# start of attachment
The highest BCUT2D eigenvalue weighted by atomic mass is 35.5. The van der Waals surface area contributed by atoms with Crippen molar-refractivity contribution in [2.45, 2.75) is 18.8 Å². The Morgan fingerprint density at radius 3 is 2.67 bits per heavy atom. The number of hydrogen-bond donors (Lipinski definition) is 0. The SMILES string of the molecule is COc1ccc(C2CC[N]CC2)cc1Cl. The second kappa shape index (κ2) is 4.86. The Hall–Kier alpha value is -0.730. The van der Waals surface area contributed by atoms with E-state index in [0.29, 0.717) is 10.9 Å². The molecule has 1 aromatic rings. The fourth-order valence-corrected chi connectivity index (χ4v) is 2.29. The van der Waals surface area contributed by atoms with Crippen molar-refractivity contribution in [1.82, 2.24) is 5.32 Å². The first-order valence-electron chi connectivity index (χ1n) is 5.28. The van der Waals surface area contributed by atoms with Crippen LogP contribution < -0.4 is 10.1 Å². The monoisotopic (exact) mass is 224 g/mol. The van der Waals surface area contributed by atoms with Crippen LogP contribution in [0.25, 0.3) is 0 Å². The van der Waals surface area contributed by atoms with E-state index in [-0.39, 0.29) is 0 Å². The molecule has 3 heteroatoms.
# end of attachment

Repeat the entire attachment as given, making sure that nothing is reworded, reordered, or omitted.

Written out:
The highest BCUT2D eigenvalue weighted by atomic mass is 35.5. The van der Waals surface area contributed by atoms with Crippen molar-refractivity contribution in [2.45, 2.75) is 18.8 Å². The Morgan fingerprint density at radius 3 is 2.67 bits per heavy atom. The number of hydrogen-bond donors (Lipinski definition) is 0. The SMILES string of the molecule is COc1ccc(C2CC[N]CC2)cc1Cl. The second kappa shape index (κ2) is 4.86. The Hall–Kier alpha value is -0.730. The van der Waals surface area contributed by atoms with E-state index in [0.29, 0.717) is 10.9 Å². The molecule has 1 aromatic rings. The fourth-order valence-corrected chi connectivity index (χ4v) is 2.29. The van der Waals surface area contributed by atoms with Crippen molar-refractivity contribution in [1.82, 2.24) is 5.32 Å². The first-order valence-electron chi connectivity index (χ1n) is 5.28. The van der Waals surface area contributed by atoms with Crippen LogP contribution < -0.4 is 10.1 Å². The monoisotopic (exact) mass is 224 g/mol. The van der Waals surface area contributed by atoms with Crippen LogP contribution in [0.25, 0.3) is 0 Å². The van der Waals surface area contributed by atoms with E-state index in [-0.39, 0.29) is 0 Å². The molecule has 3 heteroatoms.